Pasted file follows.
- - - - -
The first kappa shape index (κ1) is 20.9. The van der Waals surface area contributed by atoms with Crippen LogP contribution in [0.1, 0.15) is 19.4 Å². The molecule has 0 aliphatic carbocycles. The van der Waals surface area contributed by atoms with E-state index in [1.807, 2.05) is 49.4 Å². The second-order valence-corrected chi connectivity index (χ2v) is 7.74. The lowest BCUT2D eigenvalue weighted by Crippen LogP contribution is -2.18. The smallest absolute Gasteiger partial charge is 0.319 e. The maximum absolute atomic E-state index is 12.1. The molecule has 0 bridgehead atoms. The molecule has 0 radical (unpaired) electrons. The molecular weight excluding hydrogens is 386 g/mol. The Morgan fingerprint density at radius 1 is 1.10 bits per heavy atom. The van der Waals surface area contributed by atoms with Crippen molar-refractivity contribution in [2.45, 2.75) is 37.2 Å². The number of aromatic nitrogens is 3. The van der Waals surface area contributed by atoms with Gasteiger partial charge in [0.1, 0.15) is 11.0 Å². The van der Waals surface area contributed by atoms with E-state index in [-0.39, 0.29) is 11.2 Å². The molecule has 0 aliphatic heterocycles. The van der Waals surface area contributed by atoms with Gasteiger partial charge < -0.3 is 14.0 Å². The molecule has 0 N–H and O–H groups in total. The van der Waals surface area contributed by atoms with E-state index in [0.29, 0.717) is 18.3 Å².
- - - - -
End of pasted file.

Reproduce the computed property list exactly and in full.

The first kappa shape index (κ1) is 20.9. The van der Waals surface area contributed by atoms with Crippen LogP contribution in [0.1, 0.15) is 19.4 Å². The molecule has 0 aliphatic carbocycles. The van der Waals surface area contributed by atoms with E-state index in [1.807, 2.05) is 49.4 Å². The second-order valence-corrected chi connectivity index (χ2v) is 7.74. The lowest BCUT2D eigenvalue weighted by Crippen LogP contribution is -2.18. The smallest absolute Gasteiger partial charge is 0.319 e. The maximum absolute atomic E-state index is 12.1. The molecule has 0 bridgehead atoms. The molecule has 0 radical (unpaired) electrons. The molecular weight excluding hydrogens is 386 g/mol. The Morgan fingerprint density at radius 1 is 1.10 bits per heavy atom. The van der Waals surface area contributed by atoms with Crippen molar-refractivity contribution in [2.45, 2.75) is 37.2 Å². The number of aromatic nitrogens is 3. The van der Waals surface area contributed by atoms with Gasteiger partial charge in [0.1, 0.15) is 11.0 Å². The van der Waals surface area contributed by atoms with E-state index in [-0.39, 0.29) is 11.2 Å². The molecule has 0 aliphatic heterocycles. The van der Waals surface area contributed by atoms with Gasteiger partial charge < -0.3 is 14.0 Å². The molecule has 0 N–H and O–H groups in total. The van der Waals surface area contributed by atoms with E-state index in [0.29, 0.717) is 18.3 Å².